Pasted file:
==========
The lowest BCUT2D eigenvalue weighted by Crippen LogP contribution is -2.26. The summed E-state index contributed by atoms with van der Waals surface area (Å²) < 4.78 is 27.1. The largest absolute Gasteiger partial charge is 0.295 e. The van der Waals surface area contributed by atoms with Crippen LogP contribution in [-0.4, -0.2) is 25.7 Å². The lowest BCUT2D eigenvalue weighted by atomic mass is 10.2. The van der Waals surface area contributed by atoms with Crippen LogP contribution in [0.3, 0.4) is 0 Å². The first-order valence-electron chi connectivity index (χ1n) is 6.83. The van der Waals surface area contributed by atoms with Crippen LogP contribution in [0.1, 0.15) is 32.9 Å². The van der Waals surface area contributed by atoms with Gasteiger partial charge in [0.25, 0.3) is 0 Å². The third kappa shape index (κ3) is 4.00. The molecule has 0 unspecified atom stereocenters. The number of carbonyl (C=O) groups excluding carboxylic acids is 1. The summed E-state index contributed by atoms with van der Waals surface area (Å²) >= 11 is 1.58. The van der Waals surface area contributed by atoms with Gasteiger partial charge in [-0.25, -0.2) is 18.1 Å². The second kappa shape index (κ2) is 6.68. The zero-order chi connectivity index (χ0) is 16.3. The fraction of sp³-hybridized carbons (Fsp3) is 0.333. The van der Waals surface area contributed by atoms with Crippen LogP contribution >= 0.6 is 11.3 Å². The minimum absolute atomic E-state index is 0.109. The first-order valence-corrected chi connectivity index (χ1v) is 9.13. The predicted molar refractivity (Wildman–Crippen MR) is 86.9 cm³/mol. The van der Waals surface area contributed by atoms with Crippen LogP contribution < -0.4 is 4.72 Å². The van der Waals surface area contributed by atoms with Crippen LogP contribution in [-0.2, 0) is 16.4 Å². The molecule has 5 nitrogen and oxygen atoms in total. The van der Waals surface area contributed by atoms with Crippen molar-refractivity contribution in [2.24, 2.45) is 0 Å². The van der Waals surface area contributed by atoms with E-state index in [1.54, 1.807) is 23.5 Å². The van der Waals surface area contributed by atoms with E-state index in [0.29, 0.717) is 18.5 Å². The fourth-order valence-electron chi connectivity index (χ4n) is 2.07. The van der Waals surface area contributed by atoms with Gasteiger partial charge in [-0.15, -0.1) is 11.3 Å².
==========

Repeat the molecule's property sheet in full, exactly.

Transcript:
The lowest BCUT2D eigenvalue weighted by Crippen LogP contribution is -2.26. The summed E-state index contributed by atoms with van der Waals surface area (Å²) < 4.78 is 27.1. The largest absolute Gasteiger partial charge is 0.295 e. The van der Waals surface area contributed by atoms with Crippen LogP contribution in [-0.4, -0.2) is 25.7 Å². The lowest BCUT2D eigenvalue weighted by atomic mass is 10.2. The van der Waals surface area contributed by atoms with Crippen LogP contribution in [0.3, 0.4) is 0 Å². The first-order valence-electron chi connectivity index (χ1n) is 6.83. The van der Waals surface area contributed by atoms with Crippen LogP contribution in [0.1, 0.15) is 32.9 Å². The van der Waals surface area contributed by atoms with Gasteiger partial charge in [0.25, 0.3) is 0 Å². The third kappa shape index (κ3) is 4.00. The molecule has 0 unspecified atom stereocenters. The number of carbonyl (C=O) groups excluding carboxylic acids is 1. The summed E-state index contributed by atoms with van der Waals surface area (Å²) >= 11 is 1.58. The van der Waals surface area contributed by atoms with Gasteiger partial charge in [-0.25, -0.2) is 18.1 Å². The second kappa shape index (κ2) is 6.68. The zero-order chi connectivity index (χ0) is 16.3. The fraction of sp³-hybridized carbons (Fsp3) is 0.333. The van der Waals surface area contributed by atoms with Crippen LogP contribution >= 0.6 is 11.3 Å². The minimum absolute atomic E-state index is 0.109. The first-order valence-corrected chi connectivity index (χ1v) is 9.13. The predicted molar refractivity (Wildman–Crippen MR) is 86.9 cm³/mol. The van der Waals surface area contributed by atoms with Crippen LogP contribution < -0.4 is 4.72 Å². The van der Waals surface area contributed by atoms with Crippen LogP contribution in [-0.2, 0) is 16.4 Å². The molecule has 5 nitrogen and oxygen atoms in total. The van der Waals surface area contributed by atoms with Crippen molar-refractivity contribution in [2.24, 2.45) is 0 Å². The van der Waals surface area contributed by atoms with E-state index in [1.54, 1.807) is 23.5 Å². The van der Waals surface area contributed by atoms with E-state index in [0.29, 0.717) is 18.5 Å². The fourth-order valence-electron chi connectivity index (χ4n) is 2.07. The van der Waals surface area contributed by atoms with Gasteiger partial charge in [-0.15, -0.1) is 11.3 Å².